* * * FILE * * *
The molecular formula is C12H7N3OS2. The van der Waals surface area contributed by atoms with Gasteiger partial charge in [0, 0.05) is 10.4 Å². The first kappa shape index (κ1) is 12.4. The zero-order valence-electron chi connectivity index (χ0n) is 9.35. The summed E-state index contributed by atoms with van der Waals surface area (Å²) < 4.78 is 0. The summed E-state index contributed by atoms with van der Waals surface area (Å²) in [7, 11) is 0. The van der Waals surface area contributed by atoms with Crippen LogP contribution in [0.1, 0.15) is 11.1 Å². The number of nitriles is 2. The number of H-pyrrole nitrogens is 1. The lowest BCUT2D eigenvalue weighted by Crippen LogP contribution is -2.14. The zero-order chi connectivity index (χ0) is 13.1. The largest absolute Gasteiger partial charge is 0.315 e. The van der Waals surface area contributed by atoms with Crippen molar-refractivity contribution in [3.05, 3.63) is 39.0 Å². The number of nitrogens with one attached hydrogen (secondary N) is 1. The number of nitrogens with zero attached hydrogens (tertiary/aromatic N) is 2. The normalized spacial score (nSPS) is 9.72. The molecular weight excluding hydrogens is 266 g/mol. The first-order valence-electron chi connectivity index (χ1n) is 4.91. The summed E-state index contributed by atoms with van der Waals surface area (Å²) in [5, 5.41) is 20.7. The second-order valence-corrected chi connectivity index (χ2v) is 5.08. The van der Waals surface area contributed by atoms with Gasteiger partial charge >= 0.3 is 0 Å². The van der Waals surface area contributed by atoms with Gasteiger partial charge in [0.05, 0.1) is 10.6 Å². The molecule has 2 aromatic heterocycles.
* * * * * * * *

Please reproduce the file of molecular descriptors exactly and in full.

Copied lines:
The molecular formula is C12H7N3OS2. The van der Waals surface area contributed by atoms with Gasteiger partial charge in [0, 0.05) is 10.4 Å². The first kappa shape index (κ1) is 12.4. The zero-order valence-electron chi connectivity index (χ0n) is 9.35. The summed E-state index contributed by atoms with van der Waals surface area (Å²) < 4.78 is 0. The summed E-state index contributed by atoms with van der Waals surface area (Å²) in [7, 11) is 0. The van der Waals surface area contributed by atoms with Crippen LogP contribution in [0.1, 0.15) is 11.1 Å². The number of nitriles is 2. The number of H-pyrrole nitrogens is 1. The lowest BCUT2D eigenvalue weighted by Crippen LogP contribution is -2.14. The zero-order chi connectivity index (χ0) is 13.1. The largest absolute Gasteiger partial charge is 0.315 e. The van der Waals surface area contributed by atoms with Crippen molar-refractivity contribution in [3.05, 3.63) is 39.0 Å². The number of nitrogens with one attached hydrogen (secondary N) is 1. The number of nitrogens with zero attached hydrogens (tertiary/aromatic N) is 2. The normalized spacial score (nSPS) is 9.72. The molecular weight excluding hydrogens is 266 g/mol. The first-order valence-electron chi connectivity index (χ1n) is 4.91. The summed E-state index contributed by atoms with van der Waals surface area (Å²) in [5, 5.41) is 20.7. The second-order valence-corrected chi connectivity index (χ2v) is 5.08. The van der Waals surface area contributed by atoms with Gasteiger partial charge >= 0.3 is 0 Å². The van der Waals surface area contributed by atoms with Gasteiger partial charge in [0.05, 0.1) is 10.6 Å². The molecule has 2 aromatic heterocycles.